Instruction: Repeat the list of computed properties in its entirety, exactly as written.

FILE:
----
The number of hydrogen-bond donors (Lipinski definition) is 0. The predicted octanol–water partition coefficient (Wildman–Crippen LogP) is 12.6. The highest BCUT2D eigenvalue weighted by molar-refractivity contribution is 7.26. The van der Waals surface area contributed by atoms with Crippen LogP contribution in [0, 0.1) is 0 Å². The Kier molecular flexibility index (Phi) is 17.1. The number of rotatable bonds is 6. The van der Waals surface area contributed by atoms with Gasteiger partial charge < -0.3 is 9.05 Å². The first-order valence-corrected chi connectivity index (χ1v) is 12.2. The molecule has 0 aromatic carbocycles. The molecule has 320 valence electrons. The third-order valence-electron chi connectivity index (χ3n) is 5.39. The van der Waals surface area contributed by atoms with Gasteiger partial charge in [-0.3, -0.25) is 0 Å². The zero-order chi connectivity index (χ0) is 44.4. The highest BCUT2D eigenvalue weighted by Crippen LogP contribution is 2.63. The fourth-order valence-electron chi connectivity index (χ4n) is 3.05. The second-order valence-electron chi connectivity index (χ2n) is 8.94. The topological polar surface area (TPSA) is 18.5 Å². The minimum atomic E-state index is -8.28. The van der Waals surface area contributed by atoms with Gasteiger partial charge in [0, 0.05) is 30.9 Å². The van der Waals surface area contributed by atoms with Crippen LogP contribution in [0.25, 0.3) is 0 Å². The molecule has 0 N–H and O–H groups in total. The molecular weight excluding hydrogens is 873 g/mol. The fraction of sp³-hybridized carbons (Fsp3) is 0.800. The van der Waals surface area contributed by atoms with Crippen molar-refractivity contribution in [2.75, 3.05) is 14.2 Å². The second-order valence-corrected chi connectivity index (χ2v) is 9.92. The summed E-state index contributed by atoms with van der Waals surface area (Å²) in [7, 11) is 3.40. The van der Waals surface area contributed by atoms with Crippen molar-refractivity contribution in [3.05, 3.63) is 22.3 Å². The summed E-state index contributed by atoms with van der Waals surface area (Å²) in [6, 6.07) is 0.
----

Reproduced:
The number of hydrogen-bond donors (Lipinski definition) is 0. The predicted octanol–water partition coefficient (Wildman–Crippen LogP) is 12.6. The highest BCUT2D eigenvalue weighted by molar-refractivity contribution is 7.26. The van der Waals surface area contributed by atoms with Crippen LogP contribution in [0, 0.1) is 0 Å². The Kier molecular flexibility index (Phi) is 17.1. The number of rotatable bonds is 6. The van der Waals surface area contributed by atoms with Gasteiger partial charge < -0.3 is 9.05 Å². The first-order valence-corrected chi connectivity index (χ1v) is 12.2. The molecule has 0 aromatic carbocycles. The molecule has 320 valence electrons. The third-order valence-electron chi connectivity index (χ3n) is 5.39. The van der Waals surface area contributed by atoms with Gasteiger partial charge in [-0.3, -0.25) is 0 Å². The zero-order chi connectivity index (χ0) is 44.4. The highest BCUT2D eigenvalue weighted by Crippen LogP contribution is 2.63. The fourth-order valence-electron chi connectivity index (χ4n) is 3.05. The second-order valence-electron chi connectivity index (χ2n) is 8.94. The topological polar surface area (TPSA) is 18.5 Å². The minimum atomic E-state index is -8.28. The van der Waals surface area contributed by atoms with Gasteiger partial charge in [0, 0.05) is 30.9 Å². The van der Waals surface area contributed by atoms with Crippen LogP contribution in [0.25, 0.3) is 0 Å². The molecule has 0 N–H and O–H groups in total. The molecular weight excluding hydrogens is 873 g/mol. The fraction of sp³-hybridized carbons (Fsp3) is 0.800. The van der Waals surface area contributed by atoms with Crippen molar-refractivity contribution in [2.75, 3.05) is 14.2 Å². The second-order valence-corrected chi connectivity index (χ2v) is 9.92. The summed E-state index contributed by atoms with van der Waals surface area (Å²) in [7, 11) is 3.40. The van der Waals surface area contributed by atoms with Crippen molar-refractivity contribution in [3.05, 3.63) is 22.3 Å². The summed E-state index contributed by atoms with van der Waals surface area (Å²) in [6, 6.07) is 0.